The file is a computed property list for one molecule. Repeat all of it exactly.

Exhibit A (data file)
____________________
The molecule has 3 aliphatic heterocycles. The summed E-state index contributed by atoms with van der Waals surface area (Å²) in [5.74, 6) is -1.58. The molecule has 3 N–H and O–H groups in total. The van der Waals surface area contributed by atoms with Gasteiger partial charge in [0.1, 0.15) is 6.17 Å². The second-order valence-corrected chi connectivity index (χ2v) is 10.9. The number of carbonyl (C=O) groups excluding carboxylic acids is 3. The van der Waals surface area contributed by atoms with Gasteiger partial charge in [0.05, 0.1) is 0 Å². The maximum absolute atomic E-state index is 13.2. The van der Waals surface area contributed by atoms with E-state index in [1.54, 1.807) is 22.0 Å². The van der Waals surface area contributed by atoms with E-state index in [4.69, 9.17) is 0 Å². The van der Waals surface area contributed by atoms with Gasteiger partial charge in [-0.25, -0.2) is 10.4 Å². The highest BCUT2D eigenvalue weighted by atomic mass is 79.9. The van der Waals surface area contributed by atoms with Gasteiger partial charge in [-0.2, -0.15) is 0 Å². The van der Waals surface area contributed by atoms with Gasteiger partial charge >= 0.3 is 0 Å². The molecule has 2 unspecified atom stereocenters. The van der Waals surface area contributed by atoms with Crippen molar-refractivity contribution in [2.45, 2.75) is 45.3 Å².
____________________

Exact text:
The molecule has 3 aliphatic heterocycles. The summed E-state index contributed by atoms with van der Waals surface area (Å²) in [5.74, 6) is -1.58. The molecule has 3 N–H and O–H groups in total. The van der Waals surface area contributed by atoms with Gasteiger partial charge in [0.1, 0.15) is 6.17 Å². The second-order valence-corrected chi connectivity index (χ2v) is 10.9. The number of carbonyl (C=O) groups excluding carboxylic acids is 3. The van der Waals surface area contributed by atoms with Gasteiger partial charge in [0.05, 0.1) is 0 Å². The maximum absolute atomic E-state index is 13.2. The van der Waals surface area contributed by atoms with E-state index in [1.54, 1.807) is 22.0 Å². The van der Waals surface area contributed by atoms with E-state index in [4.69, 9.17) is 0 Å². The van der Waals surface area contributed by atoms with Gasteiger partial charge in [-0.25, -0.2) is 10.4 Å². The highest BCUT2D eigenvalue weighted by atomic mass is 79.9. The van der Waals surface area contributed by atoms with Gasteiger partial charge in [-0.2, -0.15) is 0 Å². The van der Waals surface area contributed by atoms with Gasteiger partial charge >= 0.3 is 0 Å². The molecule has 2 unspecified atom stereocenters. The van der Waals surface area contributed by atoms with Crippen molar-refractivity contribution in [2.45, 2.75) is 45.3 Å².